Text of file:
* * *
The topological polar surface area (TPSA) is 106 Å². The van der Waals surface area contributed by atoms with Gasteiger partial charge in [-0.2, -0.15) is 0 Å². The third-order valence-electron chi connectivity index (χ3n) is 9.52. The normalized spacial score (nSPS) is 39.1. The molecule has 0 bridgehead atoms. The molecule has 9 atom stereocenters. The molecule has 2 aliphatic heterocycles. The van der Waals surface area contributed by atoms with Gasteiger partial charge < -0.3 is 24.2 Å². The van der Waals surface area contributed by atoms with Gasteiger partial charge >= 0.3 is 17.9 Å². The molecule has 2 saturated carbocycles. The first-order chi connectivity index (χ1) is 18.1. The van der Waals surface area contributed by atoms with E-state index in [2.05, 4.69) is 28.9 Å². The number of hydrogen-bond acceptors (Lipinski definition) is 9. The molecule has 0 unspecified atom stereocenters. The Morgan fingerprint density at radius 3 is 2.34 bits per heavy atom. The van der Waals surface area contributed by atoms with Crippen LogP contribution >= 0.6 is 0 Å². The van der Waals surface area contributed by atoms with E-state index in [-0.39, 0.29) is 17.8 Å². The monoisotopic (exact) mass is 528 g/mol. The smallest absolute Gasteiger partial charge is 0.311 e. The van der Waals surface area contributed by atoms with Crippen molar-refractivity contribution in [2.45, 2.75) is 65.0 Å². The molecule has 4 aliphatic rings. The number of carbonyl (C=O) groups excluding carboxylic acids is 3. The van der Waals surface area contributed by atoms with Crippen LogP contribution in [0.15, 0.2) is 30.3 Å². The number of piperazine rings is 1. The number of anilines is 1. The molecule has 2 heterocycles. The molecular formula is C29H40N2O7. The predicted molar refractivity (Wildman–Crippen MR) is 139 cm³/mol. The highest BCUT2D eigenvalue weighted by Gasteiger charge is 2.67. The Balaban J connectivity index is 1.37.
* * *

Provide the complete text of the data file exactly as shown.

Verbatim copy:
The topological polar surface area (TPSA) is 106 Å². The van der Waals surface area contributed by atoms with Gasteiger partial charge in [-0.2, -0.15) is 0 Å². The third-order valence-electron chi connectivity index (χ3n) is 9.52. The normalized spacial score (nSPS) is 39.1. The molecule has 0 bridgehead atoms. The molecule has 9 atom stereocenters. The molecule has 2 aliphatic heterocycles. The van der Waals surface area contributed by atoms with Gasteiger partial charge < -0.3 is 24.2 Å². The van der Waals surface area contributed by atoms with Gasteiger partial charge >= 0.3 is 17.9 Å². The molecule has 2 saturated carbocycles. The first-order chi connectivity index (χ1) is 18.1. The van der Waals surface area contributed by atoms with E-state index in [2.05, 4.69) is 28.9 Å². The number of hydrogen-bond acceptors (Lipinski definition) is 9. The molecule has 0 unspecified atom stereocenters. The Morgan fingerprint density at radius 3 is 2.34 bits per heavy atom. The van der Waals surface area contributed by atoms with Crippen LogP contribution >= 0.6 is 0 Å². The van der Waals surface area contributed by atoms with E-state index in [-0.39, 0.29) is 17.8 Å². The monoisotopic (exact) mass is 528 g/mol. The smallest absolute Gasteiger partial charge is 0.311 e. The van der Waals surface area contributed by atoms with Crippen molar-refractivity contribution in [2.45, 2.75) is 65.0 Å². The molecule has 4 aliphatic rings. The number of carbonyl (C=O) groups excluding carboxylic acids is 3. The van der Waals surface area contributed by atoms with Crippen LogP contribution in [0.15, 0.2) is 30.3 Å². The number of piperazine rings is 1. The number of anilines is 1. The molecule has 2 heterocycles. The molecular formula is C29H40N2O7. The predicted molar refractivity (Wildman–Crippen MR) is 139 cm³/mol. The highest BCUT2D eigenvalue weighted by Gasteiger charge is 2.67. The Balaban J connectivity index is 1.37.